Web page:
It wasn’t long ago when virtual reality was the core subject of science fiction and Mission Impossible movies. The previous years have, however, witnessed the evolution of technology in terms of virtual reality where it is becoming ingrained in the fields of medicine and military and tactical training.
But virtual reality can now be used to teach engineers more about their craft as well. Southbank London University has, in fact, installed a Virtual Reality Suite, which will teach tech-savvy engineering students how to identify and evaluate complex problems and find innovative solutions. This virtual reality suite consists of a VR auditorium and a Head-Mounting Display (HDM) suite.
The main characteristic of the VR suite is its 6m×3.2m ActiveWall screen, which dispenses an immersive 3D visualization, which is projected at a ratio of 1:1 to give it an effect of reality. The secondary feature of the VR suite is the ActiveSpace HMD area. The space containing the VR equipment is large enough to include physical equipment, which can be connected to transducers or sensors to intensify the virtual experience.
The equipment is separated from the VR suite with an electrostatic wall that turns opaque if the users operate a switch that allows alternating between independent and collaborative projects and assignments. Both of the characteristic parts of the VR suite include wireless tracking and navigation that allows the user to monitor motion and movements that help in creating an interactive experience based on realism. The system also utilizes four avatars or personifications so that engineering students are able to interact collaboratively with the system in real time.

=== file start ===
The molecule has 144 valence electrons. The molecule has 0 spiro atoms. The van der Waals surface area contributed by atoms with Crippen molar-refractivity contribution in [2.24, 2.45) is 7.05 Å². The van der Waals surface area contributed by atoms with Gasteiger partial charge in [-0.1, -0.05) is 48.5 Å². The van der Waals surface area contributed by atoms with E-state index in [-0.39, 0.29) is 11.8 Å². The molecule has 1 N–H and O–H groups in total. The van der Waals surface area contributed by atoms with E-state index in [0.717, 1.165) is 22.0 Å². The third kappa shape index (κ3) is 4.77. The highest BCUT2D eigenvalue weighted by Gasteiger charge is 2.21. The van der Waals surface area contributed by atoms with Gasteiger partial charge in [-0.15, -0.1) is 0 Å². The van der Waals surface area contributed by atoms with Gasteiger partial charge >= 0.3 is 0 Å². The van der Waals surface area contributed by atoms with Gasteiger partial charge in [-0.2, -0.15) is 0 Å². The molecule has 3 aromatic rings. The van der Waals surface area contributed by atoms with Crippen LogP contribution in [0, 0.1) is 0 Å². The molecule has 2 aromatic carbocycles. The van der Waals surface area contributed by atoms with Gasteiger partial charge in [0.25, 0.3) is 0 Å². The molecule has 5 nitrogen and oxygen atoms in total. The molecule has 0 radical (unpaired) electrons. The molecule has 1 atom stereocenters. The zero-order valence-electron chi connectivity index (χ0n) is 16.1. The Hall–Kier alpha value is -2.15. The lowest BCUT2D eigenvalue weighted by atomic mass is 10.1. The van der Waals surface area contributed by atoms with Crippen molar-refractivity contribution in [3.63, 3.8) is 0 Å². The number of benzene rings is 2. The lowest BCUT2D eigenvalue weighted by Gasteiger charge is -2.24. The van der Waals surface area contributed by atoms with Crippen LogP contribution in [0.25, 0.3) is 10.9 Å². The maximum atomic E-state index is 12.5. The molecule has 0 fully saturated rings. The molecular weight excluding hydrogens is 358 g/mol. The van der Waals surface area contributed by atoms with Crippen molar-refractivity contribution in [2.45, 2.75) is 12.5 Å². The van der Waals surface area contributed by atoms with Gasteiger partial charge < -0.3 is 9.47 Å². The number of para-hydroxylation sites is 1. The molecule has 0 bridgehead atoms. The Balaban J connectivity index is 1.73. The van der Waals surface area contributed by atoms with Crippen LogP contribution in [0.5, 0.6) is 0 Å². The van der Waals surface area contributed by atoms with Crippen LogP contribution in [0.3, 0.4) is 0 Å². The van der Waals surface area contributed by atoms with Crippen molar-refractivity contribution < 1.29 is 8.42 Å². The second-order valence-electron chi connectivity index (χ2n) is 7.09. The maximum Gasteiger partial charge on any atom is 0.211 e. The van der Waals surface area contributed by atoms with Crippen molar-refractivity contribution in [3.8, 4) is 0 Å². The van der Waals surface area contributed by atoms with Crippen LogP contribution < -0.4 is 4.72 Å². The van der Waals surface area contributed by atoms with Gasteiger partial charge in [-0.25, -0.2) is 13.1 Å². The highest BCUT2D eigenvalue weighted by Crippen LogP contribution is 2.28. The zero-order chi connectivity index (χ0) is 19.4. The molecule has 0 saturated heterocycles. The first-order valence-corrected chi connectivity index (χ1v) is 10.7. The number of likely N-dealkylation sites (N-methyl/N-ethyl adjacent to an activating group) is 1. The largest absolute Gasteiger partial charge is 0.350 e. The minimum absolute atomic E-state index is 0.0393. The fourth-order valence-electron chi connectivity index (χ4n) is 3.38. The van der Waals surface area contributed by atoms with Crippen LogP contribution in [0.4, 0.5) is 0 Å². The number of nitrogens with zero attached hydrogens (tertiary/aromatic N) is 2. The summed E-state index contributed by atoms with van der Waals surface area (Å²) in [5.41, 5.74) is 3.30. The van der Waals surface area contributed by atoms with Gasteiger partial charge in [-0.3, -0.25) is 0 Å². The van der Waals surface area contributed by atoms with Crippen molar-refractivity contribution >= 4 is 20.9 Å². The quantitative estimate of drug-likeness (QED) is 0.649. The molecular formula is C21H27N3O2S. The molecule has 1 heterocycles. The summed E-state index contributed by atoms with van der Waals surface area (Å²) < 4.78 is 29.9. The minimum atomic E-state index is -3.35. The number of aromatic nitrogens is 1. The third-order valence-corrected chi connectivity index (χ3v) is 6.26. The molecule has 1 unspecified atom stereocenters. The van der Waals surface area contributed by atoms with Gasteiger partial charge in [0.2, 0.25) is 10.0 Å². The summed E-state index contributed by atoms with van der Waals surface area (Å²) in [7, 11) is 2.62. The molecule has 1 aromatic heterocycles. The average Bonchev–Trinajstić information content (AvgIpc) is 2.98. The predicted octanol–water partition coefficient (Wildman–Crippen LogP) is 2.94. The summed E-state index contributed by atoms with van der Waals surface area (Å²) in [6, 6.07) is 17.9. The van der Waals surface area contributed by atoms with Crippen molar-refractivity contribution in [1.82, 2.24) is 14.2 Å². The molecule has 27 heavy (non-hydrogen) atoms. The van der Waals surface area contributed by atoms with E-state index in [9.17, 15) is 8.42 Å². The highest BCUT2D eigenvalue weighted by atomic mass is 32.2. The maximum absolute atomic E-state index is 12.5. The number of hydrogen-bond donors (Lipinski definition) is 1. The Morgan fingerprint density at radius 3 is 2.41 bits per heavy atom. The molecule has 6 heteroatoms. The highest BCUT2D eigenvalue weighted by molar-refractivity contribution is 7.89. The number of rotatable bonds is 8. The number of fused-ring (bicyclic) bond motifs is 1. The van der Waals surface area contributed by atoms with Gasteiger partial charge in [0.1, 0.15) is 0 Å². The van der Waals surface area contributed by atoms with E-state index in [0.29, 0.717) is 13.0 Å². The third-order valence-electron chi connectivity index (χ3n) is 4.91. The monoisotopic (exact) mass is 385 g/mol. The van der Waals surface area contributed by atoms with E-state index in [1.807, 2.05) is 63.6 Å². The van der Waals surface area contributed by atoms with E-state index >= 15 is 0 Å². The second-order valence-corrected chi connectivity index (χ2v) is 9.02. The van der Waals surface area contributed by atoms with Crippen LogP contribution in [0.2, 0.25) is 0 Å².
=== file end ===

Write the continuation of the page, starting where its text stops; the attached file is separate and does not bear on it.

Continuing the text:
The system was designed by Virtalis. It will help the future generation of engineers as they test the functionality and stability of their designs and assist in making potential improvements that will boost their design’s efficiency and effectiveness.
The project has been launched in conjunction with the Project-Based Learning Lab, which is basically a CAD suite comprising of 23 workstations that are capable of running multiple software programs like Autodesk, Ansys, and Siemens. This lab facilitates fast, physical prototyping by employing the Stratasys 3D. The combination of the VR auditorium and the HDM suite will also help the engineers understand the mechanical, chemical, and electronic disciplines of engineering.
According to Tony Roberts, Academic Director at LSBU’s School of Technology, “We know that this technology gives engineers a much more realistic insight into how complex concepts behave in scenarios which are difficult to contemplate using other geometry visualization methods. Post grads, undergrads and even younger students from our affiliated Academy of Engineering will all benefit from these facilities. We now have a blank canvas and have numerous opportunities to develop content to enhance the student’s experience.”